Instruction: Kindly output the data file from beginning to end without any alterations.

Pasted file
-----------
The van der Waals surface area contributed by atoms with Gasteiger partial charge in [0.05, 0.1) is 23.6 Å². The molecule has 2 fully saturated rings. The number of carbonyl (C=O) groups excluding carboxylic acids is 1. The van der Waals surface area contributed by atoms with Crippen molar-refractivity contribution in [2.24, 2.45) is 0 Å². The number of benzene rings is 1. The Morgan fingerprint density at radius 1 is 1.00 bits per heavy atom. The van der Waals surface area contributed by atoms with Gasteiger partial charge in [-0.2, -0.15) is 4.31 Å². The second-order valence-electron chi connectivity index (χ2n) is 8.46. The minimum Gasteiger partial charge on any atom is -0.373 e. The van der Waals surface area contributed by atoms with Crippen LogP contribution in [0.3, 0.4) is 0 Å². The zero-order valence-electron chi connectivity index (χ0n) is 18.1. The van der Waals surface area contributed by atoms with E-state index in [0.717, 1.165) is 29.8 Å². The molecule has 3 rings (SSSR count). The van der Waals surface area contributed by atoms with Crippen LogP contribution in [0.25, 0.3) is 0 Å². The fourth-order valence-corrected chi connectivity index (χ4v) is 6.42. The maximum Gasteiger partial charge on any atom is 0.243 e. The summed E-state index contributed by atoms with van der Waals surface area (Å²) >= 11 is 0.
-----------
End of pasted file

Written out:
The van der Waals surface area contributed by atoms with Gasteiger partial charge in [0.05, 0.1) is 23.6 Å². The molecule has 2 fully saturated rings. The number of carbonyl (C=O) groups excluding carboxylic acids is 1. The van der Waals surface area contributed by atoms with Crippen molar-refractivity contribution in [2.24, 2.45) is 0 Å². The number of benzene rings is 1. The Morgan fingerprint density at radius 1 is 1.00 bits per heavy atom. The van der Waals surface area contributed by atoms with Gasteiger partial charge in [-0.2, -0.15) is 4.31 Å². The second-order valence-electron chi connectivity index (χ2n) is 8.46. The minimum Gasteiger partial charge on any atom is -0.373 e. The van der Waals surface area contributed by atoms with Crippen LogP contribution in [0.3, 0.4) is 0 Å². The zero-order valence-electron chi connectivity index (χ0n) is 18.1. The van der Waals surface area contributed by atoms with E-state index in [0.717, 1.165) is 29.8 Å². The molecule has 3 rings (SSSR count). The van der Waals surface area contributed by atoms with Crippen LogP contribution in [0.25, 0.3) is 0 Å². The fourth-order valence-corrected chi connectivity index (χ4v) is 6.42. The maximum Gasteiger partial charge on any atom is 0.243 e. The summed E-state index contributed by atoms with van der Waals surface area (Å²) >= 11 is 0.